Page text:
The present chemistry of the Sodium-ion batteries causes the dissolution of the protective film on the anode or the negative electrode over time. The film allows Sodium ions to pass through while preserving the life of the battery, and therefore, quite significantly critical. The PNNL technology protects this film by stabilizing it. Additionally, the new electrolyte places an ultra-thin protective layer on the cathode or positive electrode, thereby helping to further contribute to the stability of the entire unit.

The new electrolyte that PNNL has developed for the Sodium-ion batteries is a natural fire-extinguishing solution. It also remains non-changing with temperature excursions, making the battery operable at high temperatures. The key to this feature is the ultra-thin protection layer the electrolyte forms on the anode. Once formed, the thin layer remains a durable cover, allowing the long cycle life of the battery.

Battery Charge Controller Modules

Charge controllers prevent batteries from overcharging and over-discharging. Recharging batteries too often or discharging them excessively can harm them. By managing the battery voltage and current, a battery charge controller module can keep the battery safe for a long time.

Charge controllers protect the battery and allow it to deliver power while maintaining the efficiency of the charging system. Battery charge controller modules only work with DC loads connected to the battery. For AC loads, it is necessary to connect an inverter after the battery.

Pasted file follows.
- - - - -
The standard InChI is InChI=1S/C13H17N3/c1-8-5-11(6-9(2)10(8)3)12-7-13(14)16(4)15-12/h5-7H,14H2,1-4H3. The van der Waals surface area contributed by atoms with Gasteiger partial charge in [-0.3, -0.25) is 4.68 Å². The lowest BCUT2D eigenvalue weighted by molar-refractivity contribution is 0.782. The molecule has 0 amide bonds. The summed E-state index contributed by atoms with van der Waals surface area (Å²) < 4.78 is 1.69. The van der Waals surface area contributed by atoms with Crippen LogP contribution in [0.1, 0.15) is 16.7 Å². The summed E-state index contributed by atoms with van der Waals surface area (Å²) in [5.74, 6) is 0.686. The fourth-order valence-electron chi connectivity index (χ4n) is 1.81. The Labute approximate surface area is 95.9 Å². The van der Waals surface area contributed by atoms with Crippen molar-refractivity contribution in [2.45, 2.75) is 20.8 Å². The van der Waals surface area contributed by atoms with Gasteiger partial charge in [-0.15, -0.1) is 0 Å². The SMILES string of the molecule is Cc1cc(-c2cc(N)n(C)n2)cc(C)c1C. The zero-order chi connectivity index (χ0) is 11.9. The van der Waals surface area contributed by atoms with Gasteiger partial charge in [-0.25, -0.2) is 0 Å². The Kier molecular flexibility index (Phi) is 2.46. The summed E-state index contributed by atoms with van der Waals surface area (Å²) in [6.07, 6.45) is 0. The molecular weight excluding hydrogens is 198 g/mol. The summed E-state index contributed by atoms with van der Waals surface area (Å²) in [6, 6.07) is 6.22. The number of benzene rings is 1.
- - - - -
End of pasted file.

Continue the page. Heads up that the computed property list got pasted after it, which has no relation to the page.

Charge controllers have a few key functions. They must protect the battery from overcharging, and they do this by controlling the charging voltage. They protect the battery from unwanted and deep discharges. As the battery voltage falls below a pre-programmed discharge value, the charge controller automatically disconnects the load. When the battery connects to a solar photovoltaic module, the charge controller prevents reverse current flow through the PV modules at night. The charge controller also provides information about the state of charge of the battery.

Various types of charge controllers are available in the market. Two of the most popular are the PWM or Pulse Width Modulation type and the MPPT or Maximum Power Point Tracking type. Although an MPPT type charge controller is more expensive than a PWM type, the former helps to boost the performance of solar arrays connected to the batteries. On the other hand, a PWM-type charge controller can extend the lifecycle of a battery bank at the expense of a lower performance from the solar panel. Typically, charge controllers exhibit a lifespan of about 15 years.

The XH-M60x family of battery charge controller modules is among the low-cost varieties offered by Chinese manufacturers. The most popular among them is the XH-M603. As the XH-M603 is not an overall charger, it is necessary to connect the battery to an external charger compatible to the battery.